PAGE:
Point Lookout: a free weekly publication of Chaco Canyon Consulting
Volume 6, Issue 28;   July 12, 2006: We Are All People

We Are All People

by

When a team works to solve a problem, it is the people of that team who do the work. Remembering that we're all people — and all different people — is an important key to success.
White water rafting

White water rafting. Photo courtesy U.S. NASA Goddard Space Flight Center.

Most teams solve problems, and that means working together in meetings. We meet in conference rooms, in hallways, at copiers, in cafeterias, at vending machines, by telephone, in virtual meeting spaces, on airplanes, and even washrooms (though washroom meetings are vastly over-rated). Working together, we can sometimes forget that we're all people, and that we have a common objective — solving the problem.

Here are nine guidelines that might help us all to remember that when we work together to solve problems, we are all still people.

Assume that you still don't understand the problem
You're more likely to be open to new ideas if you accept that your understanding is incomplete. At any point, it's safest to assume that some subtleties have escaped you. See "Problem Defining and Problem Solving," Point Lookout for August 3, 2005, for more.
Nobody measures status accurately — including you
How you look to others doesn't matter much, because the few who do keep score are mostly counting their own chips, not yours. They do compare themselves to how they see you, but you can't control how they see you. And your perception of your own status is probably way off, too.
Engage
Waiting for permission or space to participate doesn't work. If you have a worthwhile contribution, make it available. But remember — no elbows. See "What to Do About Organizational Procrastination" for more.
Make space for everyone
When teams engage, and some people tend to dominate, they deprive the team of access to the contributions of others. Take responsibility for making space for everyone. See "Plopping," Point Lookout for October 22, 2003, for more.
Balance task and relationship
Solving You're more likely to be open
to new ideas if you accept
that your understanding
is incomplete
the problem by trashing relationships is failure. Preserving relationships at the expense of solving the problem is also failure. See "If You Weren't So Wrong So Often, I'd Agree with You," Point Lookout for May 8, 2002, for more.
Give it a rest
When we work too hard, we tire. We can lose our creative edge. We can hurt one another. To recover creativity and humanity, refresh yourselves. Take breaks. Work in a variety of formats. See "The Shower Effect: Sudden Insights," Point Lookout for January 25, 2006, for more.
Increasing pressure eventually causes turbulence
A calm river can handle only so much water. Beyond that, you get white water. A little pressure does help the team, but more leads to conflict, errors, turnover, stress diseases, divorces, and other bad stuff.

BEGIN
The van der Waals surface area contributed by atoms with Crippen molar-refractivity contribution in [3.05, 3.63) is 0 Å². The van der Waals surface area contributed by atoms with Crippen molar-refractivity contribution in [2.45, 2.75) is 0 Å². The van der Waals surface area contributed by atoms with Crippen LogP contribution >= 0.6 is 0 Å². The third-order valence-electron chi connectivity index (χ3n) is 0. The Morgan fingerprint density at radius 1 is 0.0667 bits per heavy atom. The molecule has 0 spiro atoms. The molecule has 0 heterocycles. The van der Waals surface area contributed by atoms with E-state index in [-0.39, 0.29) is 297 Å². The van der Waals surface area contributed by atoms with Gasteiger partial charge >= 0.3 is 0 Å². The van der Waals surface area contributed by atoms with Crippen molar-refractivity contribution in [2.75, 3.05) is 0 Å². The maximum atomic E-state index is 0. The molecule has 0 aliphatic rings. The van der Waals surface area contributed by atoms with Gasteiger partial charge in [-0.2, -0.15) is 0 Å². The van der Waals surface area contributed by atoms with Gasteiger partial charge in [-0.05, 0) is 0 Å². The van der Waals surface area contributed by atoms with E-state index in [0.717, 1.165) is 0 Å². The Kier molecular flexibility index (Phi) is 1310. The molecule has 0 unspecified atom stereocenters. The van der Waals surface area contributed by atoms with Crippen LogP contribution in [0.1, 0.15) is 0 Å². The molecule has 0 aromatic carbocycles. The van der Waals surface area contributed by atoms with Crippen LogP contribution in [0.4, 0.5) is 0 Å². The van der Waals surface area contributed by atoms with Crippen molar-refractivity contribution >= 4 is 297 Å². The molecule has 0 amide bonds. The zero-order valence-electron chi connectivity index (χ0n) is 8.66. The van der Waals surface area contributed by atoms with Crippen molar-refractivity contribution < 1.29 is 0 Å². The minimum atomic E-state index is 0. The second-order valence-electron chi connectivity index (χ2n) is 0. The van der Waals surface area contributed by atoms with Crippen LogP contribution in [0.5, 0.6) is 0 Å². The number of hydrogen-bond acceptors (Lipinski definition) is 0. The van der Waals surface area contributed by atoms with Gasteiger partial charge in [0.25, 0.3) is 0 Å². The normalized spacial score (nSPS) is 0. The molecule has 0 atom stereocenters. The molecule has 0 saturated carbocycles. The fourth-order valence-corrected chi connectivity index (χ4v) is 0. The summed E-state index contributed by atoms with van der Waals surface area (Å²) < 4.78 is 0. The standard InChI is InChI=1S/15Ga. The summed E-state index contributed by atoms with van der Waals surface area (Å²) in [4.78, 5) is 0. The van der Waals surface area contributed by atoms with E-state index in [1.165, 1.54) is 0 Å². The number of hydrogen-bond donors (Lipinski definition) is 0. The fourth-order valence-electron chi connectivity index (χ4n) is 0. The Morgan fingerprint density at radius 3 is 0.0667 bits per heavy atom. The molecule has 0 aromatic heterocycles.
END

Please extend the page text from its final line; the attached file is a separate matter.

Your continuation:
Have special procedures for emergencies
Usually, we have time for research, detailed discussion, and consensus decision-making. In emergencies, we don't. Time works against us. Have special procedures for "condition red." See "Declaring Condition Red," Point Lookout for August 22, 2001, for more.
Appreciate differences
We're all different. We approach problems differently. We see things differently. Our differences ensure that we take all relevant factors into account, and that we try a variety of approaches to solving problems. Those differences are a source of great strength. See "Appreciate Differences," Point Lookout for March 14, 2001, for more.

When next you meet with teammates, focus on one or two of these guidelines. If you see a chance to make things better, seize it. Go to top Top  Next issue: Workplace Myths: Motivating People  Next Issue

Rick BrennerThe article you've been reading is an archived issue of Point Lookout, my weekly newsletter. I've been publishing it since January, 2001, free to all subscribers, over the Web, and via RSS. You can help keep it free by donating either as an individual or as an organization. You'll receive in return my sincere thanks — and the comfort of knowing that you've helped to propagate insights and perspectives that can help make our workplaces a little more human-friendly. More

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More articles on Personal, Team, and Organizational Effectiveness:

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See also Personal, Team, and Organizational Effectiveness and Problem Solving and Creativity for more related articles.

Forthcoming issues of Point Lookout

C. Northcote Parkinson in 1961Coming September 27: Meeting Troubles: Collaboration
In some meetings, we collaborate not in reaching objectives, but in preventing our doing so. Here are three examples of this pattern. Available here and by RSS on September 27.
A typical standup meetingAnd on October 4: Meeting Troubles: Culture
Sometimes meetings are less effective than they might be because of cultural factors that are outside our awareness. Here are some examples. Available here and by RSS on October 4.

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The Power Affect: How We Express Our Personal Power
Many The Power Affect: How We Express Personal Powerpeople who possess real organizational power have a characteristic demeanor. It's the way they project their presence. I call this the power affect. Some people — call them power pretenders — adopt the power affect well before they attain significant organizational power. Unfortunately for their colleagues, and for their organizations, power pretenders can attain organizational power out of proportion to their merit or abilities. Understanding the power affect is therefore important for anyone who aims to attain power, or anyone who works with power pretenders. Read more about this program.

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